Antarctica is the most remote continent on Earth. It is also the driest, coldest and windiest. Learn about Antarctica’s unique environment and how wildlife has adapted to its extreme climate in the facts below.
Geography and environment
The coldest recorded temperature was -89.2°C at the Russian base station Vostok in 1983.
Scientists have discovered fossils of dinosaurs and trees in Antarctica, which shows it was once warm and covered in forests and wildlife.
In the middle of summer it is light all day, while in winter there is total darkness.
Antarctica receives so little moisture that is classified as a cold desert.
Antarctica is nearly twice as big as Australia, and in the winter its frozen ocean doubles in size.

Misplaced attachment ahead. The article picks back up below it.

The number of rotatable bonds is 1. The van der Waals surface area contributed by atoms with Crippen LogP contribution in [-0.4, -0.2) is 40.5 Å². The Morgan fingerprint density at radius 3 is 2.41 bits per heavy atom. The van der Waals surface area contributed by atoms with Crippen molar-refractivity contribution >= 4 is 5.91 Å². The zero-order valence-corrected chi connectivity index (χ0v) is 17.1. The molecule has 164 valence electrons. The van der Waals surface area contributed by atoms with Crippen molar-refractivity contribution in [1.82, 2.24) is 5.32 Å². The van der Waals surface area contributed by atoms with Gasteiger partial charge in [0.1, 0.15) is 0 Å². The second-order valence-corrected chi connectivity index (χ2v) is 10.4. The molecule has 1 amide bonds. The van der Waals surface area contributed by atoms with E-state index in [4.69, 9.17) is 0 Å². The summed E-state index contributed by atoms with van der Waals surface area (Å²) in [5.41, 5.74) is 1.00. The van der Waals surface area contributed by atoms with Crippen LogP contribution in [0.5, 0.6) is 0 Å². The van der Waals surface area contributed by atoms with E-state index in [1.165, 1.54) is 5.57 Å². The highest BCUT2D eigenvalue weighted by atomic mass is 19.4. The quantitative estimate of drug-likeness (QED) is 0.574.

An ice sheet covers around 98% of Antarctica’s surface. It contains 90% of the world’s ice and 70% of the world’s fresh water. At its thickest point, the ice sheet is 4.7km deep.
There are active volcanoes on Antarctica. Mount Erebus constantly spurts hot lava onto the ice.
The environment is very harsh in the centre of Antarctica so wildlife generally lives by the coast or in the ocean.
Small organisms such as algae, lichens and mosses protect themselves from Antarctica’s harsh conditions by growing under warming layers of snow or inside cracks in rocks and ice.
Antarctic fish have a natural anti-freeze chemical that allows them to survive in sub-zero temperatures.
There are 4 different species of penguin in Antarctica: emperor, gentoo, Adélie and chinstrap. The emperor penguin is the largest and can grow to over 1m tall and dive over 500m into the ocean to feed.
Orcas are also known as killer whales, but they are in fact a type of dolphin. They use clever techniques to get their prey, such as creating waves that knock seals off floating ice.